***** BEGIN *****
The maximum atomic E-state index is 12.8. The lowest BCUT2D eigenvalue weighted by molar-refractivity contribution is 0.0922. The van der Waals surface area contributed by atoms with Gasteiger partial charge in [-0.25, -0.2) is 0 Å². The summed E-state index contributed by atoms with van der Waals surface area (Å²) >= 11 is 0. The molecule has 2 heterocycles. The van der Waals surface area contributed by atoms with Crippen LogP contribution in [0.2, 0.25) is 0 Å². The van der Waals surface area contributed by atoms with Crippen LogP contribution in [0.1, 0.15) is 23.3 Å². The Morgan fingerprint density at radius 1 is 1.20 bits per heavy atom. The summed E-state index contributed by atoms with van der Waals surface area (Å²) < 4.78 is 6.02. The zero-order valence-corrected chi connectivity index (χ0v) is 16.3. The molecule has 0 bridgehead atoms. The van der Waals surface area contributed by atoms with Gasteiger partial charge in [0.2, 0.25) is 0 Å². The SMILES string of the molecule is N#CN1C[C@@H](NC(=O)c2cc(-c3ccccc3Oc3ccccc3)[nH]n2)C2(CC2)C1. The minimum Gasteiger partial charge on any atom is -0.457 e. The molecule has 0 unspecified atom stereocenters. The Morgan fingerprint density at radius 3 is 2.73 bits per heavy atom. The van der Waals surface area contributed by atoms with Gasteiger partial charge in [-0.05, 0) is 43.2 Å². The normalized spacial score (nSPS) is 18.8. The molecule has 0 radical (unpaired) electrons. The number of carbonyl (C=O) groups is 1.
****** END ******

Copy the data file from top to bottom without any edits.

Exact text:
The maximum atomic E-state index is 12.8. The lowest BCUT2D eigenvalue weighted by molar-refractivity contribution is 0.0922. The van der Waals surface area contributed by atoms with Gasteiger partial charge in [-0.25, -0.2) is 0 Å². The summed E-state index contributed by atoms with van der Waals surface area (Å²) >= 11 is 0. The molecule has 2 heterocycles. The van der Waals surface area contributed by atoms with Crippen LogP contribution in [0.2, 0.25) is 0 Å². The van der Waals surface area contributed by atoms with Crippen LogP contribution in [0.1, 0.15) is 23.3 Å². The Morgan fingerprint density at radius 1 is 1.20 bits per heavy atom. The summed E-state index contributed by atoms with van der Waals surface area (Å²) < 4.78 is 6.02. The zero-order valence-corrected chi connectivity index (χ0v) is 16.3. The molecule has 0 bridgehead atoms. The van der Waals surface area contributed by atoms with Gasteiger partial charge in [0.2, 0.25) is 0 Å². The SMILES string of the molecule is N#CN1C[C@@H](NC(=O)c2cc(-c3ccccc3Oc3ccccc3)[nH]n2)C2(CC2)C1. The minimum Gasteiger partial charge on any atom is -0.457 e. The molecule has 0 unspecified atom stereocenters. The Morgan fingerprint density at radius 3 is 2.73 bits per heavy atom. The van der Waals surface area contributed by atoms with Gasteiger partial charge in [-0.05, 0) is 43.2 Å². The normalized spacial score (nSPS) is 18.8. The molecule has 0 radical (unpaired) electrons. The number of carbonyl (C=O) groups is 1.